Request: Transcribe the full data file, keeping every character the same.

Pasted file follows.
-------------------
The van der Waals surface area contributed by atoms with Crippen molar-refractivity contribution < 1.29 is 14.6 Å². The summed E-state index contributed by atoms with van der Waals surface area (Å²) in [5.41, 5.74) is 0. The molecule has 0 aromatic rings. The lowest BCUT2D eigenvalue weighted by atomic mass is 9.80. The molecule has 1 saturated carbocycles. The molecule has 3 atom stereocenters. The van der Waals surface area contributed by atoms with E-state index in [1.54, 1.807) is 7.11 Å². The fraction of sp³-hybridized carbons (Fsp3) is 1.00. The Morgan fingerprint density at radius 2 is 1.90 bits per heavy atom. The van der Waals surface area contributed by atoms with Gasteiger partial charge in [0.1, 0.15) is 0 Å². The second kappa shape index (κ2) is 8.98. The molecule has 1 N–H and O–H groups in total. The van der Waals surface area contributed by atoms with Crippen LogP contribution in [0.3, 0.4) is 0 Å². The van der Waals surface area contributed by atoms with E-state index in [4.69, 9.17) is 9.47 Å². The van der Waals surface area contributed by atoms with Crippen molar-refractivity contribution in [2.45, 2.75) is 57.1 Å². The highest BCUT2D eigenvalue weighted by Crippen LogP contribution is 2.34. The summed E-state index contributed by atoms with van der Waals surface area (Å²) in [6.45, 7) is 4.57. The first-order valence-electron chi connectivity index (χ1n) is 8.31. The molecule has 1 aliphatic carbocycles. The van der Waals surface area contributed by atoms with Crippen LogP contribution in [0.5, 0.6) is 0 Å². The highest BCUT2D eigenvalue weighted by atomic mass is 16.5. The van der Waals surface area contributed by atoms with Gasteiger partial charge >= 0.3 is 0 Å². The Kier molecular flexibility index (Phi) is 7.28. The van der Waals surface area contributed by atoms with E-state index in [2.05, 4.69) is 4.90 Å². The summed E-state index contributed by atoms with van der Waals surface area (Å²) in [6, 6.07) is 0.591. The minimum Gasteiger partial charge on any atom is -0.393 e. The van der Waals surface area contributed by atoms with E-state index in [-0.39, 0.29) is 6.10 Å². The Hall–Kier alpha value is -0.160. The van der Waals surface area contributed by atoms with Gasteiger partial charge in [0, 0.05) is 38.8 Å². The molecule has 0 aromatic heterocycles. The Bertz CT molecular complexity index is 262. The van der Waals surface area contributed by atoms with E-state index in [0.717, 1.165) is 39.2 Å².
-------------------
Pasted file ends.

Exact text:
The van der Waals surface area contributed by atoms with Crippen molar-refractivity contribution < 1.29 is 14.6 Å². The summed E-state index contributed by atoms with van der Waals surface area (Å²) in [5.41, 5.74) is 0. The molecule has 0 aromatic rings. The lowest BCUT2D eigenvalue weighted by atomic mass is 9.80. The molecule has 1 saturated carbocycles. The molecule has 3 atom stereocenters. The van der Waals surface area contributed by atoms with E-state index in [1.54, 1.807) is 7.11 Å². The fraction of sp³-hybridized carbons (Fsp3) is 1.00. The Morgan fingerprint density at radius 2 is 1.90 bits per heavy atom. The van der Waals surface area contributed by atoms with Gasteiger partial charge in [0.1, 0.15) is 0 Å². The second kappa shape index (κ2) is 8.98. The molecule has 1 N–H and O–H groups in total. The van der Waals surface area contributed by atoms with Crippen LogP contribution in [0.3, 0.4) is 0 Å². The van der Waals surface area contributed by atoms with E-state index in [4.69, 9.17) is 9.47 Å². The van der Waals surface area contributed by atoms with Crippen molar-refractivity contribution in [2.45, 2.75) is 57.1 Å². The highest BCUT2D eigenvalue weighted by Crippen LogP contribution is 2.34. The summed E-state index contributed by atoms with van der Waals surface area (Å²) in [6.45, 7) is 4.57. The first-order valence-electron chi connectivity index (χ1n) is 8.31. The molecule has 1 aliphatic carbocycles. The van der Waals surface area contributed by atoms with Crippen LogP contribution in [0.5, 0.6) is 0 Å². The highest BCUT2D eigenvalue weighted by atomic mass is 16.5. The van der Waals surface area contributed by atoms with Gasteiger partial charge >= 0.3 is 0 Å². The Kier molecular flexibility index (Phi) is 7.28. The van der Waals surface area contributed by atoms with E-state index in [2.05, 4.69) is 4.90 Å². The summed E-state index contributed by atoms with van der Waals surface area (Å²) in [6, 6.07) is 0.591. The minimum Gasteiger partial charge on any atom is -0.393 e. The van der Waals surface area contributed by atoms with E-state index in [-0.39, 0.29) is 6.10 Å². The Hall–Kier alpha value is -0.160. The van der Waals surface area contributed by atoms with Gasteiger partial charge in [0, 0.05) is 38.8 Å². The molecule has 0 aromatic heterocycles. The Bertz CT molecular complexity index is 262. The van der Waals surface area contributed by atoms with E-state index in [0.717, 1.165) is 39.2 Å².